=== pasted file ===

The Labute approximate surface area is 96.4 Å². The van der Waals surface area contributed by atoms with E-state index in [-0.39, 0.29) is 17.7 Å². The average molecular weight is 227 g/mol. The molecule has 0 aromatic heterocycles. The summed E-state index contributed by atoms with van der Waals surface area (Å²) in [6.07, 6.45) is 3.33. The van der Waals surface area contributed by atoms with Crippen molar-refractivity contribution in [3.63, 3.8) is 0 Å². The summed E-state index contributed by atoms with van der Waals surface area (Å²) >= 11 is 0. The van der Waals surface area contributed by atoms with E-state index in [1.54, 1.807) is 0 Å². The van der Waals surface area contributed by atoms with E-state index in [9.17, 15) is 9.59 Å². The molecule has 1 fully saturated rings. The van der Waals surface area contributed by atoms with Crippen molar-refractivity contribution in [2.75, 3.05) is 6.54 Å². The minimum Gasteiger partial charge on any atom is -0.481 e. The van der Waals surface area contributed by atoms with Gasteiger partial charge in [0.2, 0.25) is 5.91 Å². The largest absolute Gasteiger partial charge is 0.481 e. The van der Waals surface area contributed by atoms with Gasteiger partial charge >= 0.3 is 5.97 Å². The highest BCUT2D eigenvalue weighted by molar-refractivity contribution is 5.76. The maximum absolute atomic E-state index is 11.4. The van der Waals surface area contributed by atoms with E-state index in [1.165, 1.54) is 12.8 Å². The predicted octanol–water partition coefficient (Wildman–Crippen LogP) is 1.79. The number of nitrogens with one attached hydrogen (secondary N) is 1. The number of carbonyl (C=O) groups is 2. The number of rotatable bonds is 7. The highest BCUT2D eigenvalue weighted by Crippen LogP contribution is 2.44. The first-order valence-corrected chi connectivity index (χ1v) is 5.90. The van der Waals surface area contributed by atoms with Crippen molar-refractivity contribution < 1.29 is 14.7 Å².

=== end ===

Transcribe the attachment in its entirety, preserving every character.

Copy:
The Labute approximate surface area is 96.4 Å². The van der Waals surface area contributed by atoms with E-state index in [-0.39, 0.29) is 17.7 Å². The average molecular weight is 227 g/mol. The molecule has 0 aromatic heterocycles. The summed E-state index contributed by atoms with van der Waals surface area (Å²) in [6.07, 6.45) is 3.33. The van der Waals surface area contributed by atoms with Crippen molar-refractivity contribution in [3.63, 3.8) is 0 Å². The summed E-state index contributed by atoms with van der Waals surface area (Å²) >= 11 is 0. The van der Waals surface area contributed by atoms with E-state index in [1.54, 1.807) is 0 Å². The van der Waals surface area contributed by atoms with E-state index in [9.17, 15) is 9.59 Å². The molecule has 1 fully saturated rings. The van der Waals surface area contributed by atoms with Crippen molar-refractivity contribution in [2.75, 3.05) is 6.54 Å². The minimum Gasteiger partial charge on any atom is -0.481 e. The van der Waals surface area contributed by atoms with Gasteiger partial charge in [0.2, 0.25) is 5.91 Å². The largest absolute Gasteiger partial charge is 0.481 e. The van der Waals surface area contributed by atoms with Gasteiger partial charge >= 0.3 is 5.97 Å². The highest BCUT2D eigenvalue weighted by molar-refractivity contribution is 5.76. The maximum absolute atomic E-state index is 11.4. The van der Waals surface area contributed by atoms with E-state index in [1.165, 1.54) is 12.8 Å². The predicted octanol–water partition coefficient (Wildman–Crippen LogP) is 1.79. The number of nitrogens with one attached hydrogen (secondary N) is 1. The number of carbonyl (C=O) groups is 2. The number of rotatable bonds is 7. The highest BCUT2D eigenvalue weighted by Crippen LogP contribution is 2.44. The first-order valence-corrected chi connectivity index (χ1v) is 5.90. The van der Waals surface area contributed by atoms with Crippen molar-refractivity contribution < 1.29 is 14.7 Å².